AAKP HealthLine Webinar Summary: Are you at risk for secondary hyperparathyroidism? Learn the importance of early detection.

Written by Melinda Starling, AAKP Communications Intern

 

Kevin Martin, MD, led an AAKP Healthline Webinar on November 28, 2018, discussing Secondary Hyperparathyroidism (SHPT) and measures that can be taken to treat and control it. Melissa Tuff, dialysis patient, shared her experience with this condition and the steps she took before eventually having surgery to remove the majority of her parathyroid glands.

 

SHPT is overactivity of the parathyroid glands. This is often a complication of chronic kidney disease and occurs when the parathyroid glands work extra hard and secrete more parathyroid hormone (PTH). PTH is needed to help keep normal levels of calcium in the blood and to excrete phosphorus from the kidneys. Dr. Martin proposes a few methods of managing SHPT, which vary depending on stage of kidney disease, but include:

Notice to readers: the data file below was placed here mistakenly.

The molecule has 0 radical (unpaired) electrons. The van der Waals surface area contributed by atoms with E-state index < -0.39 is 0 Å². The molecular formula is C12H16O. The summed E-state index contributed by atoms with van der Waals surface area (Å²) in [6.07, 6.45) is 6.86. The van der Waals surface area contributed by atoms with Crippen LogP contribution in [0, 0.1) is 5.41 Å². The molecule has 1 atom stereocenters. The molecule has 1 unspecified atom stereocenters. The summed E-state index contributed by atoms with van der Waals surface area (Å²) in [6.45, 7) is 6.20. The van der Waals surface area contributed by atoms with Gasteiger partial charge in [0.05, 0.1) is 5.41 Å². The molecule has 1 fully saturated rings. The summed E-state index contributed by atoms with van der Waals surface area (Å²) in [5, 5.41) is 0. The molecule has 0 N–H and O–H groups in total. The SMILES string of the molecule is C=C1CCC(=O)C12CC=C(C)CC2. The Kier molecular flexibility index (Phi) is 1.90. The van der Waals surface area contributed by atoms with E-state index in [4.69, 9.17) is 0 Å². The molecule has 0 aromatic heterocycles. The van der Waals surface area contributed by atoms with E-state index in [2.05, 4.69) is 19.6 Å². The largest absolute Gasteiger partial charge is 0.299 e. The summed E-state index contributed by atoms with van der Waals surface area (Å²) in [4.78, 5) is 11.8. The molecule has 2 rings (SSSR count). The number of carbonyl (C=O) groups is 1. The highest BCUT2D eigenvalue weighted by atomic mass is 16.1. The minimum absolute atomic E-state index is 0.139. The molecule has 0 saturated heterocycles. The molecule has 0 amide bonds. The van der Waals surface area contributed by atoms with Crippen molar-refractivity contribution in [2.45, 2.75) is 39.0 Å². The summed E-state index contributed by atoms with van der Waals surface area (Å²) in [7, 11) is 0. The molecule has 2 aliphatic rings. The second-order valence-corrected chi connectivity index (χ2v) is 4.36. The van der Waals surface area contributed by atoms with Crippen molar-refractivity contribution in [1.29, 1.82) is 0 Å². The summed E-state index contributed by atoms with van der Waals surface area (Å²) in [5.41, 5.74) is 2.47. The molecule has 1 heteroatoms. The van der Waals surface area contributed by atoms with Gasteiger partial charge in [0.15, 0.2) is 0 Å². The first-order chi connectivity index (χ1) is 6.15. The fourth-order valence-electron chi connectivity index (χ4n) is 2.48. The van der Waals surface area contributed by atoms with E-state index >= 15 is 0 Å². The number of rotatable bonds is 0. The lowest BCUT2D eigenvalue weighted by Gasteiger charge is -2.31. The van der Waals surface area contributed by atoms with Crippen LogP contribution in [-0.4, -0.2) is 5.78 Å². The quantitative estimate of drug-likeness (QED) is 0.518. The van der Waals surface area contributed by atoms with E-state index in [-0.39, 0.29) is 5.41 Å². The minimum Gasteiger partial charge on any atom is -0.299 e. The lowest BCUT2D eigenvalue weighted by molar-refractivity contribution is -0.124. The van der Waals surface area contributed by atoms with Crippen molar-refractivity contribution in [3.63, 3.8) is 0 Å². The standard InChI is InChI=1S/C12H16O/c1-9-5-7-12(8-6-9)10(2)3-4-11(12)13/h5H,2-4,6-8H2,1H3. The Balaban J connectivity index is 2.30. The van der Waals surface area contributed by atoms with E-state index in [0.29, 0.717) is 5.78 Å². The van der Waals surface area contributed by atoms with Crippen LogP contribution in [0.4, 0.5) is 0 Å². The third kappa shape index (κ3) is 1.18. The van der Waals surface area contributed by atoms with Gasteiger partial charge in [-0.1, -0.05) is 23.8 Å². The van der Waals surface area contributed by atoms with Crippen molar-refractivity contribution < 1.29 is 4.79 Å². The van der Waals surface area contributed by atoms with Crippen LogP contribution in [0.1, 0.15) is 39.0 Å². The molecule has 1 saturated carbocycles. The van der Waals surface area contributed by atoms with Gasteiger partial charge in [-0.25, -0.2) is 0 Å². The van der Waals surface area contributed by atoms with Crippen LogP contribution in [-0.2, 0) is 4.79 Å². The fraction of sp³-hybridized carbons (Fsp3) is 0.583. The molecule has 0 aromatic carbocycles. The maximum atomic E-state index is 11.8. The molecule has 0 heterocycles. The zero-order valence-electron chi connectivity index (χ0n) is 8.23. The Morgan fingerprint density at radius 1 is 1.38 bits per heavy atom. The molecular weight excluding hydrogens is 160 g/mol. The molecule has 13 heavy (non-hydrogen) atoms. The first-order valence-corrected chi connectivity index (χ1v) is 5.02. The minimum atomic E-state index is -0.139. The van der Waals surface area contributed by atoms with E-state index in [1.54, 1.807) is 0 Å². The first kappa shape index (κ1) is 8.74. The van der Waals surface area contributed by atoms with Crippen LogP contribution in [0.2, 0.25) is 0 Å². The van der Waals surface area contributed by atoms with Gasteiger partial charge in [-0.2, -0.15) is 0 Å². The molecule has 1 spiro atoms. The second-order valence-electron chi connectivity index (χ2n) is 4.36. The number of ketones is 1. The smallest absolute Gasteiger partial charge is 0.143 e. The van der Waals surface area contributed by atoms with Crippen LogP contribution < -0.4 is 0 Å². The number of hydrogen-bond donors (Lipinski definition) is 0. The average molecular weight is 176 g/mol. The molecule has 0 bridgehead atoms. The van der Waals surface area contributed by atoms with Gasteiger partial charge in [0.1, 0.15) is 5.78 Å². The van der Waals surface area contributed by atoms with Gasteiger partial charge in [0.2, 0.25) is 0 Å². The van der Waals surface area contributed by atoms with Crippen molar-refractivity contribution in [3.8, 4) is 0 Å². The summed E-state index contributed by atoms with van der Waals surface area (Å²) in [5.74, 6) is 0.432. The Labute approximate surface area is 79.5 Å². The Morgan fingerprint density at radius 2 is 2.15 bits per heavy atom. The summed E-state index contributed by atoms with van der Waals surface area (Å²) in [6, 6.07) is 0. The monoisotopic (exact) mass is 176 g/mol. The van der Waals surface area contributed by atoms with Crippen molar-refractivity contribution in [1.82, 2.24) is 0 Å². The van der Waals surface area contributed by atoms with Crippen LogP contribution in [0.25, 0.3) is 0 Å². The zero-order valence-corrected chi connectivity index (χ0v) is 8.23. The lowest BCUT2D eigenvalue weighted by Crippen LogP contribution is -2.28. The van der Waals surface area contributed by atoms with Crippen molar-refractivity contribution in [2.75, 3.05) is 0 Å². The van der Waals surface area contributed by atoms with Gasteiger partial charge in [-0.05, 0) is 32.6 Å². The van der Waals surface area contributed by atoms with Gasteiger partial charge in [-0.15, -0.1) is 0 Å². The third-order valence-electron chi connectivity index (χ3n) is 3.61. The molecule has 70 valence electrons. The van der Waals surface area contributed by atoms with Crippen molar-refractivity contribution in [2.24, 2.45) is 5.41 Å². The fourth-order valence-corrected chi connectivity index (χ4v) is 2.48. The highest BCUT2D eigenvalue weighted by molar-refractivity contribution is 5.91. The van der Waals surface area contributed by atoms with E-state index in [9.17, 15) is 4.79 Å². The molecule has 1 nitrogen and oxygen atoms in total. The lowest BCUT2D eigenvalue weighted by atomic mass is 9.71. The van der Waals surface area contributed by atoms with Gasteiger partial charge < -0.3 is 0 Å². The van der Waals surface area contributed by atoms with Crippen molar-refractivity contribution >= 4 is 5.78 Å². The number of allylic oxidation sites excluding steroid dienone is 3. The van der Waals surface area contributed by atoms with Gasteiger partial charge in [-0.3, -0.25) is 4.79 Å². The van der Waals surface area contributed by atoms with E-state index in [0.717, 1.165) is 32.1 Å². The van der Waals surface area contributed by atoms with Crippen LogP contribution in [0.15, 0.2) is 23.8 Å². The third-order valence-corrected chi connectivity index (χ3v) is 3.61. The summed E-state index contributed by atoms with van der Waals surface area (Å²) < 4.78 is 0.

• Dietary restrictions
  • Calcium supplements
  • Phosphate binders
  • Vitamin D Sterols
  • Calcimimetic drugs that reduce PTH and serum calcium

The removal of the parathyroid glands, called parathyroidectomy, is recommended for patients who do not respond well to the above measures. Melissa was diagnosed with end-stage renal disease in July of 1996. Soon after, she began dialysis. Her PTH levels were consistently high and she explains that her body had been producing so much of the hormone for so long that medication had no effect. After undergoing a parathyroidectomy, Melissa had a quick recovery, and wishes that she would have undergone the procedure sooner.

 

SHPT is easier to treat and control in the early stages. It is important to know what your levels are and adhere to your doctor’s advice. Dietitians are also an essential part of keeping PTH levels constant.

 

The full webinar is available for you to listen to at www.aakp.org/aakp-healthline under the “Past Webinar” button.

 

This webinar is supported by an educational donation by OPKO Renal.